The answer in this case lies in Application Note 11.2 It is more specific, and more directly on point, than Note 3. It makes two things clear: sentence on the underlying conviction and on the revocation of probation is considered a "single conviction," and when sentence is imposed for revocation of probation at the same time as for conviction for a new offense, sentence on the new conviction is computed separately from the sentence imposed for revocation of probation. Therefore, Palmer's sentence on the revocation of his probation on account of the forgery conviction merges into the underlying conviction for purposes of criminal history, and is distinct from the sentence imposed on his burglary conviction.
For this reason Application Note 3 does not apply. The relevant "cases" are the forgery conviction and the burglary conviction, not the probation revocation and the burglary conviction. The probation revocation is simply one part of the forgery case, and the forgery case was not consolidated with the burglary case. The cases are obviously unrelated and the district court did not err in scoring them separately.
Palmer also claims that he is entitled to a six-level downward adjustment for possessing a firearm solely for "sporting purposes or collection." U.S.S.G. § 2K2.1(b)(1). He has the burden of proving by a preponderance of the evidence that he is entitled to a reduction in offense level. United States v. Howard, 894 F.2d 1085, 1090 (9th Cir.1990). Because there is no evidence in the record to support his claim, the district court did not clearly err in finding that Palmer was not entitled to such a reduction.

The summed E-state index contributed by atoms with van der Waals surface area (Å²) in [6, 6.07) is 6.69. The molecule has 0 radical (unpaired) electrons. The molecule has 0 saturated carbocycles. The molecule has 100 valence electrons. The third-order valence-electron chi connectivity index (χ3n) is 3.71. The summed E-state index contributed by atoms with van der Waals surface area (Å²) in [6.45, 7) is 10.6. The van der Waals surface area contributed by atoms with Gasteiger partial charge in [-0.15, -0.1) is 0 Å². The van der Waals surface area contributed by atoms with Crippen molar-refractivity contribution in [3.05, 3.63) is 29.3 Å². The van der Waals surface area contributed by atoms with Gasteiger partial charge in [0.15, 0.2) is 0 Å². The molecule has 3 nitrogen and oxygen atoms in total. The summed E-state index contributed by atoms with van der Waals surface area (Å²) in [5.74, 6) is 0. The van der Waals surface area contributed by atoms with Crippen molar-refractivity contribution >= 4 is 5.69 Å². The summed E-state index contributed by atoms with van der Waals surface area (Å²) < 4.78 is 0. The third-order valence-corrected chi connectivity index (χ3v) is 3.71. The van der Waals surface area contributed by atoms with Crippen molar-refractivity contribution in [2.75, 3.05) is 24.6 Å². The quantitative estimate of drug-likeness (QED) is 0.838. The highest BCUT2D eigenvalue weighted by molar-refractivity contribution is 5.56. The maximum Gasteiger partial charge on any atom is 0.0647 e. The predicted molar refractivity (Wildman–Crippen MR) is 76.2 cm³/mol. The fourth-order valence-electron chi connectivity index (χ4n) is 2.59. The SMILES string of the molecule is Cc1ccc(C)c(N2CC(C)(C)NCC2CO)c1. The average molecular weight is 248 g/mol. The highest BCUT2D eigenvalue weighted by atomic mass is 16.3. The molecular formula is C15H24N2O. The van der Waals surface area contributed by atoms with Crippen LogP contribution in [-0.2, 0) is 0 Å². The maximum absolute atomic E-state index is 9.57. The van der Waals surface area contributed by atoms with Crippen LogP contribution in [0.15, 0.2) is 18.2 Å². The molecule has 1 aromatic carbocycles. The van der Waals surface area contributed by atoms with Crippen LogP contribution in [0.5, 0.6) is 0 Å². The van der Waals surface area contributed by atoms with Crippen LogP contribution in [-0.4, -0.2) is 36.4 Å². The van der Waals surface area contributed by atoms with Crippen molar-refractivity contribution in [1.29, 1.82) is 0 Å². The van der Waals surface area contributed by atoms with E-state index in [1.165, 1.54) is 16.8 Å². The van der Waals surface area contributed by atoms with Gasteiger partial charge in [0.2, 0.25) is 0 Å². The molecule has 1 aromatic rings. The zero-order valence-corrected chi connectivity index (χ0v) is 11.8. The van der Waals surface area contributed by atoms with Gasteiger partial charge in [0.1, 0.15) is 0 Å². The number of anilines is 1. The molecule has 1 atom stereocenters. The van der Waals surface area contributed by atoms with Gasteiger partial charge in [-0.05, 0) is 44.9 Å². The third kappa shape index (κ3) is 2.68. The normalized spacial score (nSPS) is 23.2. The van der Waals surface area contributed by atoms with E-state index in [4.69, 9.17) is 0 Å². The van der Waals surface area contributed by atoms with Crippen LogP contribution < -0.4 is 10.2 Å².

Palmer finally objects that he had no notice of the district court's intention to deny a downward adjustment for "acceptance of responsibility" as allowed by U.S.S.G. § 3E1.1. The district court's finding that Palmer had not accepted responsibility was based on evidence clearly available to defense counsel. Thus, as the district court stated, Palmer had "ample opportunity ... to take up the matters, put on evidence, and present an argument." The court's actual finding that there was no acceptance of responsibility was not clearly erroneous and will not be disturbed on appeal.